The Lawrence couple left for South Caicos on March 23—one day ahead of the Irvine family and Ned Read. Once on South Caicos, Louise Irvine realized that in order to pay for further transportation home, she had to sell everything the family owned, including their clothes. 

Two weeks later, the Irvine family and Ned Read boarded a native boat loaded with conch that was headed for Nassau. The trip was miserable—the boat smelled and there were no toilets. Louise and the girls had to use an umbrella for privacy when nature called. From Nassau, they took the SS Alleghany to Miami arriving April 15, 1940. 

The last to leave

The Lakes stand in front of their tent on East Caicos in March, 1940.

On August 7, 1940, months after the Irvine family returned to California, Louise received a note from Frances Wenstermann, a friend of the Lakes, saying that Grace and James Lake were the only people left on East Caicos. In all likelihood, Frances received a letter from the Lakes with this information. Passenger records showed that Grace returned to Miami in February 1942. James returned a little more than a year later.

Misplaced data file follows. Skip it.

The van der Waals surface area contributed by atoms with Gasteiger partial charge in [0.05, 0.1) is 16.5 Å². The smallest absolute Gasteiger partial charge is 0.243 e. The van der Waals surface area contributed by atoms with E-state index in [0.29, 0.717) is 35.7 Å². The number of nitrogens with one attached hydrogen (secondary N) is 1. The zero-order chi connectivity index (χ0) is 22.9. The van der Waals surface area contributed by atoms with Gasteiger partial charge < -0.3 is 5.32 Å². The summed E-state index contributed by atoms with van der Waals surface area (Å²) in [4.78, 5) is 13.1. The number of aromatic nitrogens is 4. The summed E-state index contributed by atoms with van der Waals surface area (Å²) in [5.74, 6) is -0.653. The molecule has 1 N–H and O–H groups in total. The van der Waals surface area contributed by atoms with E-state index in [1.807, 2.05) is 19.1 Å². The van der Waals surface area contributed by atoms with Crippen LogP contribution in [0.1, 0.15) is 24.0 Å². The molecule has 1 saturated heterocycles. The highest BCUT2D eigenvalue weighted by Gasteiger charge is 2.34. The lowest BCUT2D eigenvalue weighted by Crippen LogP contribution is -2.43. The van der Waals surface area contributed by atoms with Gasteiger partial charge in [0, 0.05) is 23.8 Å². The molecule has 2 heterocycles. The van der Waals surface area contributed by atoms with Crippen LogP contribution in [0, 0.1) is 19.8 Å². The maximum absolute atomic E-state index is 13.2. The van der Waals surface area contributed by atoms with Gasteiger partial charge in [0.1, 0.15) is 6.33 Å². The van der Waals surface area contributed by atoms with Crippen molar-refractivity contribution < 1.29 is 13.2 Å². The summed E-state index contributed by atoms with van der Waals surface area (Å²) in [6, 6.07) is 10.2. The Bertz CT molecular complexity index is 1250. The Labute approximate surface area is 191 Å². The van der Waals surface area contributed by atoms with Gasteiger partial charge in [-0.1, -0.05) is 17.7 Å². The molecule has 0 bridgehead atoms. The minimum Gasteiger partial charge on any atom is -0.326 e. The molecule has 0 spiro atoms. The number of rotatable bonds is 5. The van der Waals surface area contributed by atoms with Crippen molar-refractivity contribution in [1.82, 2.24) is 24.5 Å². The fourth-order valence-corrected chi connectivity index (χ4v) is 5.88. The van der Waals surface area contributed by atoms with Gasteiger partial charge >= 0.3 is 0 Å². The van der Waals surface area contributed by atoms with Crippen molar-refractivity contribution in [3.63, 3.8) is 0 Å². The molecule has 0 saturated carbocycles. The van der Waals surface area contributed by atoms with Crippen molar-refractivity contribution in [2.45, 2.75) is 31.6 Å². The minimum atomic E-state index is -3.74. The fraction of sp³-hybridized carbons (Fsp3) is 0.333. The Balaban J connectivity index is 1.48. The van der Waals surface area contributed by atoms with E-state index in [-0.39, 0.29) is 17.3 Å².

A newspaper reported that the last person to leave East Caicos was “repatriated during WW II years partially at government expense.” This was confirmed by Alton Higgs during an interview with Richard Irvine’s great-granddaughter in 2015 at his home on Middle Caicos. Higgs said that he had worked for the California group while they were on East Caicos when he was a teenager. Higgs said that James Lake was alone on the island for over a year and that he and Isaac McIntosh, also from Middle Caicos, checked on Lake weekly and brought him food. He added that Lake lived alone until he was “removed” from the island.

Afterwards

This is what happened to some of the group of nineteen after they left East Caicos.

Richard Irvine had to ask his mother for funds to pay for food and transportation back to California from Miami. Once home, he returned to his profession as a salesman selling everything from candied nuts to plaster figures. During the war, he worked at the Norris Stamping & Mfg. Co. making shell casings. Richard continued his fight against socialism, becoming the chairman of the Constitution Party of California. He received 153 write-in votes for governor in the November 1962 election.  Richard died in 1997 at age 100.